Famous diamonds

The Cullinan Diamond

The Cullinan was discovered in 1905 by chance during an inspection of the South African Premier mine.  A worker excitedly led manager Frederick Wells to a shining object in the wall of the mine while he was conducting an inspection.  Wells immediately recognized the object as a diamond and dug it out of the wall with his pocket knife.  What came out of the wall was the largest diamond ever discovered: 3,106 carats, or over half a pound of diamond!

The stone is called the Cullinan after Thomas Cullinan, chairman of the mine at the time.  The stone was worth so much money that Cullinan had trouble finding a buyer.  The South African government bought the diamond for 1.8 million pounds and offered it as a birthday present to King Edward VII in 1907.  Edward VII hired Joseph Asscher, president of the Asscher Diamond Company, to cut the rough Cullinan diamond.

Asscher studied the stone for months before making any cuts.  He finally decided to cleave the stone in three and was ready to make the final cut.  He inserted a steel knife into the wedge of the diamond and hit it with a heavy rod.  He hit the knife so hard that it shattered, leaving the stone perfectly intact.  Asscher, thinking he had shattered the diamond instead of the knife, fainted on the spot.  He soon regained composure and was able to finish the job.  The cut stones were then sent to Henri Koe for polishing.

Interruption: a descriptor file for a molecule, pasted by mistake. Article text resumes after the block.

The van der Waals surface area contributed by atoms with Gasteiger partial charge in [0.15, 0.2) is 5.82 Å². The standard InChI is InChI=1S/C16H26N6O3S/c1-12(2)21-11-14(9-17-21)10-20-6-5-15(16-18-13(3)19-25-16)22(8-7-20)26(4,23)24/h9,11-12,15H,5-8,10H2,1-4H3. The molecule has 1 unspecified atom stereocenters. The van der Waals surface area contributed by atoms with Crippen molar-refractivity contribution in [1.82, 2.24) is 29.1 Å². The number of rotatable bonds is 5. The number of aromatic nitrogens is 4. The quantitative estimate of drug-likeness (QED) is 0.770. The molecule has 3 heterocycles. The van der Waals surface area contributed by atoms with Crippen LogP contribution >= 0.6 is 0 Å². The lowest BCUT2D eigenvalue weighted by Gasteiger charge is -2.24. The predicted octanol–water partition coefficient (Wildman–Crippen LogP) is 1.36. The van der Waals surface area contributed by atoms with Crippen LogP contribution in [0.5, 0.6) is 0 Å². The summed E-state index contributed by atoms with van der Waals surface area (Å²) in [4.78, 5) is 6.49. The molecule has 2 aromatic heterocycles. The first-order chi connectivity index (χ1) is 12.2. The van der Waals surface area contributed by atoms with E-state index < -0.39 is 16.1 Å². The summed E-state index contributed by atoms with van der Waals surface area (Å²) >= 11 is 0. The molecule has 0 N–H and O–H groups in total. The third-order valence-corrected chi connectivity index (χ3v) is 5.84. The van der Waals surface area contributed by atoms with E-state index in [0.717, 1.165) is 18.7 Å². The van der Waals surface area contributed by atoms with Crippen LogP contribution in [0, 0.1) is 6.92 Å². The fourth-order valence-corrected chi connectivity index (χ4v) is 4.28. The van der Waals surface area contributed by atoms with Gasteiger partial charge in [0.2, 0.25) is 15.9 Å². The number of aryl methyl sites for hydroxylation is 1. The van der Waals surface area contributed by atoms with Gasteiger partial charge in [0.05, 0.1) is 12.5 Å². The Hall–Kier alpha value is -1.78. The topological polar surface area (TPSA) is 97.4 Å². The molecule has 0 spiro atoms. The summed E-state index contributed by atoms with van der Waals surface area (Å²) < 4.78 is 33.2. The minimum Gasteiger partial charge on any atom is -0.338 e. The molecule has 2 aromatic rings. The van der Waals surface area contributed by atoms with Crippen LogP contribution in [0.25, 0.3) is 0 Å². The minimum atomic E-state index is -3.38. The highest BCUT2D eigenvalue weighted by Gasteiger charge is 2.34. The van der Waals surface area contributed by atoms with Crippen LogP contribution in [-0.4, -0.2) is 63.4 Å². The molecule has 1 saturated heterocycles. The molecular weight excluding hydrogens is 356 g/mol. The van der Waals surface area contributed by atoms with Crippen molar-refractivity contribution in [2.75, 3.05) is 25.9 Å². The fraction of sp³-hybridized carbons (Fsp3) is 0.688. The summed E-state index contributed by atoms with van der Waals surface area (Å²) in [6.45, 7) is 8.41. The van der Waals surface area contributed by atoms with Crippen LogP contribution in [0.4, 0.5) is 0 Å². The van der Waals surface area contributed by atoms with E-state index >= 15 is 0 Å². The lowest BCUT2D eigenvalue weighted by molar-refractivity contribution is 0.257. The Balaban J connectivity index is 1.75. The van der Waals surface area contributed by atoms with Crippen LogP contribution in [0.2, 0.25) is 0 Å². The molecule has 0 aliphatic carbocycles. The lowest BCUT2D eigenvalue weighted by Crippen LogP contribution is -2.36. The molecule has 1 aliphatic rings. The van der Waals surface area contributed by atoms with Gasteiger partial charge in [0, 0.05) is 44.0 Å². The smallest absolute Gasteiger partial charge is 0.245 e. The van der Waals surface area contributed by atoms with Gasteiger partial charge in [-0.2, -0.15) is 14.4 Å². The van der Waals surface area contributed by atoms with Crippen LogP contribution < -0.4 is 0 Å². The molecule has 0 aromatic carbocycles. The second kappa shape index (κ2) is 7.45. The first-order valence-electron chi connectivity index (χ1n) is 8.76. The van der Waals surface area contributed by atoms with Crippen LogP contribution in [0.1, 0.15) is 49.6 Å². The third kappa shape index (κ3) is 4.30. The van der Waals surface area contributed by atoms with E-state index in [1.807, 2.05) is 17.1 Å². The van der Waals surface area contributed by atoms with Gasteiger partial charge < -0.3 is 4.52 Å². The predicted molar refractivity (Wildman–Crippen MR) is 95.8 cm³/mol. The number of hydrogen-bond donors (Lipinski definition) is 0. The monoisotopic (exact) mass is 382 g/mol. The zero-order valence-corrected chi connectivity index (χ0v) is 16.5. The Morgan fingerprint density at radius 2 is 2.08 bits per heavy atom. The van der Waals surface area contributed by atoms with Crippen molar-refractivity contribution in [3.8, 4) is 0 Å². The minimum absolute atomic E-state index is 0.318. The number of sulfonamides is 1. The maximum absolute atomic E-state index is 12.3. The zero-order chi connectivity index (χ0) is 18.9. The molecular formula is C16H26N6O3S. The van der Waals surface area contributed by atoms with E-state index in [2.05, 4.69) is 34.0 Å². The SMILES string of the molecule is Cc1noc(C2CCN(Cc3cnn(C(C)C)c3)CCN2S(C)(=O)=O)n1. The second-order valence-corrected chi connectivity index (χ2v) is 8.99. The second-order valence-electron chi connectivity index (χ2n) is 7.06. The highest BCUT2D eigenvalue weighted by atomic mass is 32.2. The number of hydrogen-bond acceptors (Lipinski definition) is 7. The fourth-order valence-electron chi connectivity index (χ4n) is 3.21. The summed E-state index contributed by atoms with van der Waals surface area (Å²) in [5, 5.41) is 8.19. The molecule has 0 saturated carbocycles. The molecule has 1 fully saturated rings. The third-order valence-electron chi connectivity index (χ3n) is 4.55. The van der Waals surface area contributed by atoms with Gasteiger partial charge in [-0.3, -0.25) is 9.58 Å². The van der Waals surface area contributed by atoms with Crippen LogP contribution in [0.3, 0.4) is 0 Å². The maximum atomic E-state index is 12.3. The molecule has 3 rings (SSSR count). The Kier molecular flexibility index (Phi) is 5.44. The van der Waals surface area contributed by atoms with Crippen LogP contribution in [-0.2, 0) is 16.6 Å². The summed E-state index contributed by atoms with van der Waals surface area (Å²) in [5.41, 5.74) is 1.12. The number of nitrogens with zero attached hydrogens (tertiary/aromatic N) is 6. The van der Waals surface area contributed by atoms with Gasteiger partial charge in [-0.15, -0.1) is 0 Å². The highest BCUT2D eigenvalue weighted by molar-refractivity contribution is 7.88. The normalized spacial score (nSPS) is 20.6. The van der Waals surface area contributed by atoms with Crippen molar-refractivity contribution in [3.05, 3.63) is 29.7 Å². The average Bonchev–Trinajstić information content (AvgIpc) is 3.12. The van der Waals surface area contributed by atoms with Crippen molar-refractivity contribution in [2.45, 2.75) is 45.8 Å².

Several stones were created from that large rough diamond.  The largest is a 530.2-carat pear-shaped diamond named Cullinan I; it remains the largest polished white diamond in the world.   It was also called the Great Star of Africa and the eight other stones from the same rough diamond were known as the Lesser Stars of Africa.  Individually these stones are named the Cullinan II, III, IV, V, VI, VII, VIII, and IX. The Cullinan II was polished into a 317.4-carat cushion-shaped diamond and was set in the British crown.  The Cullinan III became a 94.4-carat pear and was given to Queen Mary in 1910.  The Cullinan IV weighed 63.6 carats and was set into a pendant brooche. The Cullinan V was an 18.8-carat stone originally set into a brooch for Queen Mary and later replaced the Koh-I-Noor in Queen Elizabeth’s crown. The Cullinan VI weighed 11.5 carats and was given by the King to Queen Alexandra.  The Cullinan VII and VIII were set into a brooche together, and finally the Cullianan IX was polised into a 4.39-carat pear shape for Queen Mary.